On the other hand I'll gladly live next to a solar generating field or wind farm because I support their use.
Since when does the bird brain not support oil and gas? News to me Mr. Sheep.
Dee Dee Dee

Emmaus, PA

#1468 Sep 6, 2013
-Dont Panic- wrote:
<quoted text>
You could drill a well for water and install a septic field for sewage.
That is illegal. Violation of local, state and federal laws.

“Conserve Wildlife Habitat”

Level 1

Since: Dec 10

SE Michigan

#1469 Sep 6, 2013
WeTheSheeple wrote:
<quoted text>
They can, but most won't because of the money & jobs wind turbines offer.
Why do you think the farmers welcome them on their land in the thumb.
The farmer I talked to said he welcomed the MONEY he received to put some on his land. At $10,000 a pop, he couldn't care less about some birdies.

I don't care about the jobs. They are only temporary and not worth the lives lost. They could have built anything to create jobs if that was a big concern.

“Conserve Wildlife Habitat”

Level 1

Since: Dec 10

SE Michigan

#1470 Sep 6, 2013
SpaceBlues wrote:
<quoted text>I posted that page's link which also lists your post that ignores my post about bird deaths as documented by the government in the Capital.
<quoted text>You are not getting the picture.
I guess you have never been to W-DC to know that the building heights are controlled, i.e. no tall buildings. Mountain cliffs, redwoods are taller than the buildings in D.C.
Clearly, you have a very narrow political position regarding birds. Is that honest?
Homes and businesses kill birds by the millions all over the country. Usually, it's the windows that reflect the sky and the trees that the birds see. I can't control that. I would lobby to have all windows covered with screens, but that's not what this thread is about. I would lobby to have all cats be indoors. But again, that's not what this thread is about.

I often wondered about the Redwoods. Could it be that birds hear/see/feel the leaves/needles rustling on trees as they approach? Or sense the coolness and oxygen being released? Maybe they fly higher than the trees?

What would happen if turbines were taller than the Redwoods? What would birds be more likey to have a deadly collision with?
AnswersRus

Riverton, WY

#1471 Sep 6, 2013
Dee Dee Dee wrote:
<quoted text>
That is illegal. Violation of local, state and federal laws.
Incorrect.
There is no federal law that says I can nnot crill a water well on my own property. There is no state nor local law that states that either.
Cite your proof. You say these prohibition laws exist ... prove it.
AnswersRus

Riverton, WY

#1472 Sep 6, 2013
^ not drill^
stupid finger and old keyboard anyway

“Conserve Wildlife Habitat”

Level 1

Since: Dec 10

SE Michigan

#1473 Sep 6, 2013
SpaceBlues wrote:
<quoted text>I posted that page's link which also lists your post that ignores my post about bird deaths as documented by the government in the Capital.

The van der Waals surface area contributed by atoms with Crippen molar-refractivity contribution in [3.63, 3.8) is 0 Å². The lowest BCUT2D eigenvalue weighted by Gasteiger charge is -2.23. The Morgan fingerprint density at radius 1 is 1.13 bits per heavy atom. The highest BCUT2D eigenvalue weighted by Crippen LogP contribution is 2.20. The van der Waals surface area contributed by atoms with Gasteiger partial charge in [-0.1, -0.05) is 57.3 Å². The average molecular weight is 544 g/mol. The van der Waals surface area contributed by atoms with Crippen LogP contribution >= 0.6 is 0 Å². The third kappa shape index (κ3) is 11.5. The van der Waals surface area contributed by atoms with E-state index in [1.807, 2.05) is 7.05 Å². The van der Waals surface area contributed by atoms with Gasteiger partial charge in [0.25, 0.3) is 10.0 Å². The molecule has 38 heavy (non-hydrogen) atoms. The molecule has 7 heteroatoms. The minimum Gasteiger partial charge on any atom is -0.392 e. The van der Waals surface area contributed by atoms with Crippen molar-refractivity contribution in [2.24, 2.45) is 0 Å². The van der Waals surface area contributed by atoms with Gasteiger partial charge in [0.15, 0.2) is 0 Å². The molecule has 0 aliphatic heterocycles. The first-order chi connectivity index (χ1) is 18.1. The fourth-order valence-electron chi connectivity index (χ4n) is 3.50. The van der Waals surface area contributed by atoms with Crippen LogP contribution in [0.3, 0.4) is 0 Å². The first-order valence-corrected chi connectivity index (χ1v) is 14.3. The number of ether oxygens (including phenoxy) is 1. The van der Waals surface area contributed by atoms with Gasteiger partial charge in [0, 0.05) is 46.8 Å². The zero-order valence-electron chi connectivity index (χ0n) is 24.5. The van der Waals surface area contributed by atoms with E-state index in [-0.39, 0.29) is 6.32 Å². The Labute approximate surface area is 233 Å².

<quoted text>You are not getting the picture.
I guess you have never been to W-DC to know that the building heights are controlled, i.e. no tall buildings. Mountain cliffs, redwoods are taller than the buildings in D.C.
Clearly, you have a very narrow political position regarding birds. Is that honest?
BTW, birds are not a "political position" with me. They are living, breathing creatures with families- just like we are. Their lives matter!
AnswersRus

Riverton, WY

#1474 Sep 6, 2013
Raptor in Michigan wrote:
<quoted text>
The farmer I talked to said he welcomed the MONEY he received to put some on his land. At $10,000 a pop, he couldn't care less about some birdies.
I don't care about the jobs. They are only temporary and not worth the lives lost. They could have built anything to create jobs if that was a big concern.
See? Man's nature will remain a constant.
Start looking for solutions in the bird world. Spend some time putting your grey matter to work on inventing new ways to alert the birds instead of making enemies of your fellow man by telling them no. It is their land. Correct?
AnswersRus

Riverton, WY

#1475 Sep 6, 2013
Raptor in Michigan wrote:
<quoted text>
The farmer I talked to said he welcomed the MONEY he received to put some on his land. At $10,000 a pop, he couldn't care less about some birdies.
I don't care about the jobs. They are only temporary and not worth the lives lost. They could have built anything to create jobs if that was a big concern.
You do not care about jobs?
Tilting at windmills much?

“Conserve Wildlife Habitat”

Level 1

Since: Dec 10

SE Michigan

#1477 Sep 6, 2013
AnswersRus wrote:
<quoted text>
What would the correlation be between the migratory routes and the turbine locations?
Birds love places where strong winds will help them along on their strenuous journey of thousands of miles. Wind companies love places with strong winds.

But sometimes that makes not one damn bit of difference. Such as the 10,000 Lapland Longspurs that were killed at a tower in Kansas in December 1998.

And the 13,000 killed at a radio tower in Wisconsin.
and, and, and..........